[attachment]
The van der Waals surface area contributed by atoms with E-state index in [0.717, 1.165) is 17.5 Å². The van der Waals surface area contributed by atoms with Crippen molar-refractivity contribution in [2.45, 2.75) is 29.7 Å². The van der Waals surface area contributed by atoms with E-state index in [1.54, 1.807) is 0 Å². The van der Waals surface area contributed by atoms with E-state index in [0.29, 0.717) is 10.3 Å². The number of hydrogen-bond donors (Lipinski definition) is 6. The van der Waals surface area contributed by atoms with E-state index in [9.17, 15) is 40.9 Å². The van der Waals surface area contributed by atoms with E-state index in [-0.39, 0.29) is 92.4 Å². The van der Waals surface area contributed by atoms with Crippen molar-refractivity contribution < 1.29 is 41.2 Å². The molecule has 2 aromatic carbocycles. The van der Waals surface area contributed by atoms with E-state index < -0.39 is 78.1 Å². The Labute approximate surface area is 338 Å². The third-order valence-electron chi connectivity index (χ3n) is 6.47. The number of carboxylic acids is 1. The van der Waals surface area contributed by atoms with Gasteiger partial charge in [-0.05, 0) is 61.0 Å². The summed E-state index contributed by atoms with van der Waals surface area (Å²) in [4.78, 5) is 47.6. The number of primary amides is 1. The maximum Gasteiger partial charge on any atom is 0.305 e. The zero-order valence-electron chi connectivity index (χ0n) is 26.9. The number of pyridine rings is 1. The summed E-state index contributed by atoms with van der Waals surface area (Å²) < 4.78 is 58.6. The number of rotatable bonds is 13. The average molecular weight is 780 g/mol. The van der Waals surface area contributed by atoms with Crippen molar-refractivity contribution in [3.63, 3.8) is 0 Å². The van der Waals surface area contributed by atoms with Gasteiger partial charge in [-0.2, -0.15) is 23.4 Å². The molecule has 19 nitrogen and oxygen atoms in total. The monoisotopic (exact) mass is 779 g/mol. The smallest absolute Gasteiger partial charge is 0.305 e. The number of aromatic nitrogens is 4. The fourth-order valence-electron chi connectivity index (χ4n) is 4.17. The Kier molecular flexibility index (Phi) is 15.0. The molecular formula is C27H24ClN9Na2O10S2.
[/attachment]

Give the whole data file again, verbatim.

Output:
The van der Waals surface area contributed by atoms with E-state index in [0.717, 1.165) is 17.5 Å². The van der Waals surface area contributed by atoms with Crippen molar-refractivity contribution in [2.45, 2.75) is 29.7 Å². The van der Waals surface area contributed by atoms with E-state index in [1.54, 1.807) is 0 Å². The van der Waals surface area contributed by atoms with E-state index in [0.29, 0.717) is 10.3 Å². The number of hydrogen-bond donors (Lipinski definition) is 6. The van der Waals surface area contributed by atoms with E-state index in [9.17, 15) is 40.9 Å². The van der Waals surface area contributed by atoms with E-state index in [-0.39, 0.29) is 92.4 Å². The van der Waals surface area contributed by atoms with Crippen molar-refractivity contribution < 1.29 is 41.2 Å². The molecule has 2 aromatic carbocycles. The van der Waals surface area contributed by atoms with E-state index < -0.39 is 78.1 Å². The Labute approximate surface area is 338 Å². The third-order valence-electron chi connectivity index (χ3n) is 6.47. The number of carboxylic acids is 1. The van der Waals surface area contributed by atoms with Gasteiger partial charge in [-0.05, 0) is 61.0 Å². The summed E-state index contributed by atoms with van der Waals surface area (Å²) in [4.78, 5) is 47.6. The number of primary amides is 1. The maximum Gasteiger partial charge on any atom is 0.305 e. The zero-order valence-electron chi connectivity index (χ0n) is 26.9. The number of pyridine rings is 1. The summed E-state index contributed by atoms with van der Waals surface area (Å²) < 4.78 is 58.6. The number of rotatable bonds is 13. The average molecular weight is 780 g/mol. The van der Waals surface area contributed by atoms with Crippen molar-refractivity contribution in [3.63, 3.8) is 0 Å². The van der Waals surface area contributed by atoms with Gasteiger partial charge in [-0.2, -0.15) is 23.4 Å². The molecule has 19 nitrogen and oxygen atoms in total. The monoisotopic (exact) mass is 779 g/mol. The smallest absolute Gasteiger partial charge is 0.305 e. The number of aromatic nitrogens is 4. The fourth-order valence-electron chi connectivity index (χ4n) is 4.17. The Kier molecular flexibility index (Phi) is 15.0. The molecular formula is C27H24ClN9Na2O10S2.